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Union University Department of Physics

The Science Guys

Science Guys > September 2001

September 2001

The nucleus of an atom has several protons, all of which have positive electric charge. Since like electric charge repels, why doesn't the nucleus fly apart?

Imagine two beams of atoms on a collision course, each moving at better than 99% the speed of light. These beams collide, causing the central cores (the nuclei) of several atoms to get so close together that they blast each other into smaller bits of matter and energy. This is, in the parlance of physics, a scattering experiment, and analyzing such scattering experiments has helped reveal the answer to our question.

The nucleus of an atom (the core) consists of protons, which carry a positive electric charge, and neutrons, which carry no electric charge. Electric charges which are alike, do indeed repel each other, much like poles of two magnets can repel. This repulsion is referred to as Coulomb repulsion, after the French physicist, Charles Coulomb (1736-1806) who made many pioneering measurements of this force. The repulsive force becomes huge when the electrically charged particles are very near one another, and in the nucleus protons are very close indeed. The size of the nucleus is on the order of 0.00000000000004 inches (or 10-15m). This is a number so important in physics that it has its own name- the femtometer (fm).

Scattering experiments have revealed the presence of another force in the nucleus called the nuclear strong force. The strong force acts on both neutrons and protons, so it isn’t a force affiliated with the electric charge. The strong force has also been found to be attractive- that is, it always pulls particles together, like gravity pulls us to the Earth. However it is much stronger than gravity (gravity is the weakest force in nature).

Another curious feature of the strong force is the range over which it functions. The repulsive Coulomb force between protons is long-ranged. This means that two protons will be repelled from one another over relatively large distances. However, the nuclear strong force is short-ranged. Particles must be within about one fm of each other before the strong force "turns on." However, once the strong force becomes active, it overcomes all other forces. When the strong force gets its claws on a proton, it pulls the proton firmly to the nucleus. The strong force is approximately 100 times larger than the Coulomb repulsion.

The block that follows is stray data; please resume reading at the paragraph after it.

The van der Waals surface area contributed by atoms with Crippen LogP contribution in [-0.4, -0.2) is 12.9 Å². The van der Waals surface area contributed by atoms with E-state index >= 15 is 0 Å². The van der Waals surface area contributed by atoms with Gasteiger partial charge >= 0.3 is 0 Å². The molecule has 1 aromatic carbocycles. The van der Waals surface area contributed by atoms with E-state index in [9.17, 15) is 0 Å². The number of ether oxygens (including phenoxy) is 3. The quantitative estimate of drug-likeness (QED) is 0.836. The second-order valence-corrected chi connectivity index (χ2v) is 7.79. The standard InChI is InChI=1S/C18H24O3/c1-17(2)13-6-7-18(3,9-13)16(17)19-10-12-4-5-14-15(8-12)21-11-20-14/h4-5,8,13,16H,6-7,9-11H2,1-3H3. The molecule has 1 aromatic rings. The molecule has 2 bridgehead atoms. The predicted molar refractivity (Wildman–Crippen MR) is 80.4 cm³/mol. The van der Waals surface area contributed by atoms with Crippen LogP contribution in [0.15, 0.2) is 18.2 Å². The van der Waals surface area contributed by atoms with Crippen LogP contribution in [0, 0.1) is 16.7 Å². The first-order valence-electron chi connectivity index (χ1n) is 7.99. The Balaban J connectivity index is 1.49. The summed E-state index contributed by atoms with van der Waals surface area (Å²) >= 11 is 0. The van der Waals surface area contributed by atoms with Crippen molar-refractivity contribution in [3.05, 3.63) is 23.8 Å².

You may have heard about subatomic entities called quarks. These are the tiny constituents of neutrons and protons. Quarks come in several types, and three of them are present in each proton and each neutron. Quarks have a variety of interesting properties, but what's important for our discussion is how they interact. They interact via the strong force! In fact, the strong force interaction "leaks out" of each proton and neutron, producing the nuclear strong force that binds the nucleus together. So, at its root, an atomic nucleus is held together by a force that reaches out from the very quarks within the neutrons and protons.

Armies of physicists smashing atoms together with tremendous energies have verified all of this. Physicists call these "atom smashers" accelerators. There are linear accelerators, ring accelerators, and colliding beam accelerators, to name a few. The results of these collisions are recorded and examined in painstaking detail. It’s a bit like finding out what makes a watch tick by firing one at a brick wall at several hundred miles per hour and then examining the pieces that result. It is hoped that one day, scattering experiments will enable us to determine more fundamentally the nature of the origin of force itself.